Smoking and Smog a Deadly Duo in China

Nation on course to have one million lung cancer patients by 2025
By Lu Chen
Lu Chen
Lu Chen
November 19, 2013 Updated: November 19, 2013

Air not fit to breathe and smoking are together taking a steep toll on the health of the Chinese people.

By 2025, China is expected to have one million lung cancer patients, which will be the most of any nation in the world, according to the 6th China North-South Lung Cancer Summit hosted in Beijing Nov. 16-17.

Statistics from China’s Ministry of Health show that lung cancer has the highest mortality rate among all cancers in China and the rate has increased 465 percent during the past 30 years.

The incidence of lung cancer increases on average 26.9 percent each year, according to the Ministry of Health

One-Third of the World’s Smokers

Experts at the summit named smoking as a major cause for the increases in the mortality and incidence of lung cancer in China, and said controlling the use of tobacco would be a significant measure for preventing lung cancer.

Around 1 million Chinese die from diseases caused by smoking cigarettes every year. Experts at the summit predicted that around 2 million people will die from smoking related diseases by 2025, if no measures are taken to control tobacco, official reports say.

China produces the most cigarettes in the world every year—1.7 trillion cigarettes, 2.5 times of the United States, according to Chinese official report. China has 350 million smokers, nearly a third of the 1.1 billion smokers in the whole world.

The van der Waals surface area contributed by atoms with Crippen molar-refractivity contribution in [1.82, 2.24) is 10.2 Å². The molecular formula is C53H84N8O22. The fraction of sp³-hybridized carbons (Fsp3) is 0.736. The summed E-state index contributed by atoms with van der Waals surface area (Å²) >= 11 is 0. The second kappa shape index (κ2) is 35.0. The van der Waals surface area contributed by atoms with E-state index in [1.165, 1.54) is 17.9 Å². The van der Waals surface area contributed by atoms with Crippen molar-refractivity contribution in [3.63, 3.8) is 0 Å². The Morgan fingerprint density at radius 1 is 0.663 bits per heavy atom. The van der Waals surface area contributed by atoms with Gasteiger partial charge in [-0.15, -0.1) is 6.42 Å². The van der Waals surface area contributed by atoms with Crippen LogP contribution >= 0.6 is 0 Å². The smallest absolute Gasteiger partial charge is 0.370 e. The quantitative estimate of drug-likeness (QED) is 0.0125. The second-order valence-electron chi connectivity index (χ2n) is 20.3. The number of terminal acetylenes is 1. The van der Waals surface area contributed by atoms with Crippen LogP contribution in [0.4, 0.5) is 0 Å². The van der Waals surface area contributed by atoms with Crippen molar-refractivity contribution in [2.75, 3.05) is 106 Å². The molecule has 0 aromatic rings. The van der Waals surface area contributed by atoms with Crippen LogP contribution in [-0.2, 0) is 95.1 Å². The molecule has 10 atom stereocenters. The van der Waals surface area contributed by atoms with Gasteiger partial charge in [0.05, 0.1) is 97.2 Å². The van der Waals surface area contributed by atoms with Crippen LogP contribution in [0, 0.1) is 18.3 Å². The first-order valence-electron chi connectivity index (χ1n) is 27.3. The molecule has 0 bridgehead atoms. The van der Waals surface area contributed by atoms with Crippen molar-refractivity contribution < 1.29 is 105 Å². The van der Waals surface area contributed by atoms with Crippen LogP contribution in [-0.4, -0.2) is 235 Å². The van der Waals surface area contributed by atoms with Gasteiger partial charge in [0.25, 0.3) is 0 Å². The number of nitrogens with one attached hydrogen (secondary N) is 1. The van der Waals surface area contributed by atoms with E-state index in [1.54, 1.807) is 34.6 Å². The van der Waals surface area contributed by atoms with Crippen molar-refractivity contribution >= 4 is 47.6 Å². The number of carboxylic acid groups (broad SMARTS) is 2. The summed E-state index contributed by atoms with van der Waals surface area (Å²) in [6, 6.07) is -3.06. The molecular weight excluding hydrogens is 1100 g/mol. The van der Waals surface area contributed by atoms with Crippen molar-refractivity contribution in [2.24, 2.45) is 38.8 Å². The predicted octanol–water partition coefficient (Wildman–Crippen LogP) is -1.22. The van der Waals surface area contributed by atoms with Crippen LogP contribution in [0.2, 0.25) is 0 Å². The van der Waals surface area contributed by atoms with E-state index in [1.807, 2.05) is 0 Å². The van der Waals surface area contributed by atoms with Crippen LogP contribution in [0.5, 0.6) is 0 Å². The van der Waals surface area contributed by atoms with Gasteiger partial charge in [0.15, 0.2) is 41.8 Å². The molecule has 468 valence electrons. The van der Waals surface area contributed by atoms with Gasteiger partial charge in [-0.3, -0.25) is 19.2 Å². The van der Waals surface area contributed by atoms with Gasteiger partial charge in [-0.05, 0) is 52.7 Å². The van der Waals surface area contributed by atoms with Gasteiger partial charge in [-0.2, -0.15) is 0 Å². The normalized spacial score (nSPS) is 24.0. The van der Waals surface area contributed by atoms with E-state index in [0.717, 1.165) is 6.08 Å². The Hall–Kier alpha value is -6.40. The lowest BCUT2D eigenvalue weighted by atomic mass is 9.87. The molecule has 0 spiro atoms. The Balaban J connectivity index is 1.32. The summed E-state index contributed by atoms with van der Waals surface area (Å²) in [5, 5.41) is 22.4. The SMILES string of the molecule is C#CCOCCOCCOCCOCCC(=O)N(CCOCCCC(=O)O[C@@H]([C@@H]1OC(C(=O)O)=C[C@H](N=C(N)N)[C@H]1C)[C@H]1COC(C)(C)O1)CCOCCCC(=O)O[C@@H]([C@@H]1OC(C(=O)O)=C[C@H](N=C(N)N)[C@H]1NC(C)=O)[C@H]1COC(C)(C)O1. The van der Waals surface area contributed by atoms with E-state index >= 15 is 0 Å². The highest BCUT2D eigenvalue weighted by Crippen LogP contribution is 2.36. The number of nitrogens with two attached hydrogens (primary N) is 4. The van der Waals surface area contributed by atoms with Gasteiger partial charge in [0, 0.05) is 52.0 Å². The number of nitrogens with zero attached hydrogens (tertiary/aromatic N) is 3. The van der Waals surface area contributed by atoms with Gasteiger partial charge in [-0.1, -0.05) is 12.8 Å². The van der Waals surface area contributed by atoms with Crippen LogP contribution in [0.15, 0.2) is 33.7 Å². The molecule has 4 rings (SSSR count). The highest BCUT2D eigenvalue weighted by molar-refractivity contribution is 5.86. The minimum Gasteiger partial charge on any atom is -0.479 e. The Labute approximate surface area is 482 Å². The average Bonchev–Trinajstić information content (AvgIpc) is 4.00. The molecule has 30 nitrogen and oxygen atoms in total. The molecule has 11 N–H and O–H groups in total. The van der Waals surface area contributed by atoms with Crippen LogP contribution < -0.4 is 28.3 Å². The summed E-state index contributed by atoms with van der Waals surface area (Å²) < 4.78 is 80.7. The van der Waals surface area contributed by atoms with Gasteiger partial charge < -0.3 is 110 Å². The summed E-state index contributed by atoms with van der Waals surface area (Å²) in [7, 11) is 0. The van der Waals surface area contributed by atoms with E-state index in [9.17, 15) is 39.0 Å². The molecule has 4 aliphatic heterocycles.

Severe Air Pollution

Research shows that air pollution is closely related to lung cancer and other cardiovascular diseases.

Exposure to a certain level of fine particles in the air has been estimated to cause 3.2 million deaths from cardiovascular disease worldwide in 2010, according to report by the International Agency for Research on Cancer, part of the World Health Organization.

The report says 223,000 deaths were from lung cancer, and more than half of the lung cancer deaths were attributed to ambient fine particles in China and other East Asian countries.

Terrible air condition and heavy smog in China have been frequently reported this year. A number of elementary schools, airports, and highways were closed in the northern, central, and coastal regions of China last month due to heavy smog that was considered serious and hazardous pollution.

Beijing is going to invest 15 billion RMB (US$2.5 billion) in air pollution control in 2014, according to the Beijing Commission of Development and Reform. Beijing has arranged 8 billion RMB (US$1.3 billion) for air pollution control this year.

According to research done by the World Health Organization on outdoor air pollution in 1100 cities in 91 countries for the years 2008 and 2009, 21 of the worst 100 cities in level of air pollution are in China. 

Earlier this month, an 8 year old girl in eastern China’s Jiangsu Province was diagnosed with lung cancer, making her the youngest lung cancer patient worldwide. Local doctors blamed the air pollution as the major cause, indicating that the girl had breathed in too many fine particles by living next to a heavily trafficked road for years.

Lu Chen
Lu Chen